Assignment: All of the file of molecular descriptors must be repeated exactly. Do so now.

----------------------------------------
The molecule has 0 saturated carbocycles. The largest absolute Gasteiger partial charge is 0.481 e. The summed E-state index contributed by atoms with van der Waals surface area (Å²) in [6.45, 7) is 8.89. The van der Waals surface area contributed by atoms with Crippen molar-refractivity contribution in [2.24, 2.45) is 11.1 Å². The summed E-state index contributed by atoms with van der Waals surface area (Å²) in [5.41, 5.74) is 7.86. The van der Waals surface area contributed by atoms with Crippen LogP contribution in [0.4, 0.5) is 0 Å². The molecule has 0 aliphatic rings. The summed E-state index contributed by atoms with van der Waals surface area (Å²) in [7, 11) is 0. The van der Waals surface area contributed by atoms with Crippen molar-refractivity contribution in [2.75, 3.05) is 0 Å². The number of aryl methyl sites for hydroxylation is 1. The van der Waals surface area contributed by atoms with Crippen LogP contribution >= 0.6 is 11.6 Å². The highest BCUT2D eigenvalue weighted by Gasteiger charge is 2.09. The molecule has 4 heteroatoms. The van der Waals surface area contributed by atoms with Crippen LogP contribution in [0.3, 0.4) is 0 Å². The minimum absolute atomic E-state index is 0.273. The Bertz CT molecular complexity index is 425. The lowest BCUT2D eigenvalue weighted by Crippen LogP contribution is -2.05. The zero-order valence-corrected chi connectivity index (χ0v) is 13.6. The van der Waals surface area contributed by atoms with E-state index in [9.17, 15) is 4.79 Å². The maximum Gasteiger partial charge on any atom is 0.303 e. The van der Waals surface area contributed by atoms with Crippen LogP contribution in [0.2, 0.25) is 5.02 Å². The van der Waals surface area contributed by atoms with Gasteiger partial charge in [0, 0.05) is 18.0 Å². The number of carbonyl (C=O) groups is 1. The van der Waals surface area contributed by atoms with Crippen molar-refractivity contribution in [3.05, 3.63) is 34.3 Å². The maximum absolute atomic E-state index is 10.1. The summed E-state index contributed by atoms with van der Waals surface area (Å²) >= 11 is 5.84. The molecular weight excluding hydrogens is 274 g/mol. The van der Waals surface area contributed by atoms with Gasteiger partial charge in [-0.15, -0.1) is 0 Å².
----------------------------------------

The molecule has 0 saturated carbocycles. The largest absolute Gasteiger partial charge is 0.481 e. The summed E-state index contributed by atoms with van der Waals surface area (Å²) in [6.45, 7) is 8.89. The van der Waals surface area contributed by atoms with Crippen molar-refractivity contribution in [2.24, 2.45) is 11.1 Å². The summed E-state index contributed by atoms with van der Waals surface area (Å²) in [5.41, 5.74) is 7.86. The van der Waals surface area contributed by atoms with Crippen LogP contribution in [0.4, 0.5) is 0 Å². The molecule has 0 aliphatic rings. The summed E-state index contributed by atoms with van der Waals surface area (Å²) in [7, 11) is 0. The van der Waals surface area contributed by atoms with Crippen molar-refractivity contribution in [2.75, 3.05) is 0 Å². The number of aryl methyl sites for hydroxylation is 1. The van der Waals surface area contributed by atoms with Crippen LogP contribution >= 0.6 is 11.6 Å². The highest BCUT2D eigenvalue weighted by Gasteiger charge is 2.09. The molecule has 4 heteroatoms. The van der Waals surface area contributed by atoms with Crippen LogP contribution in [0.3, 0.4) is 0 Å². The minimum absolute atomic E-state index is 0.273. The Bertz CT molecular complexity index is 425. The lowest BCUT2D eigenvalue weighted by Crippen LogP contribution is -2.05. The zero-order valence-corrected chi connectivity index (χ0v) is 13.6. The van der Waals surface area contributed by atoms with E-state index in [9.17, 15) is 4.79 Å². The maximum Gasteiger partial charge on any atom is 0.303 e. The van der Waals surface area contributed by atoms with Crippen LogP contribution in [0.2, 0.25) is 5.02 Å². The van der Waals surface area contributed by atoms with Gasteiger partial charge in [0, 0.05) is 18.0 Å². The number of carbonyl (C=O) groups is 1. The van der Waals surface area contributed by atoms with Crippen molar-refractivity contribution in [3.05, 3.63) is 34.3 Å². The maximum absolute atomic E-state index is 10.1. The summed E-state index contributed by atoms with van der Waals surface area (Å²) >= 11 is 5.84. The molecular weight excluding hydrogens is 274 g/mol. The van der Waals surface area contributed by atoms with Gasteiger partial charge in [-0.15, -0.1) is 0 Å².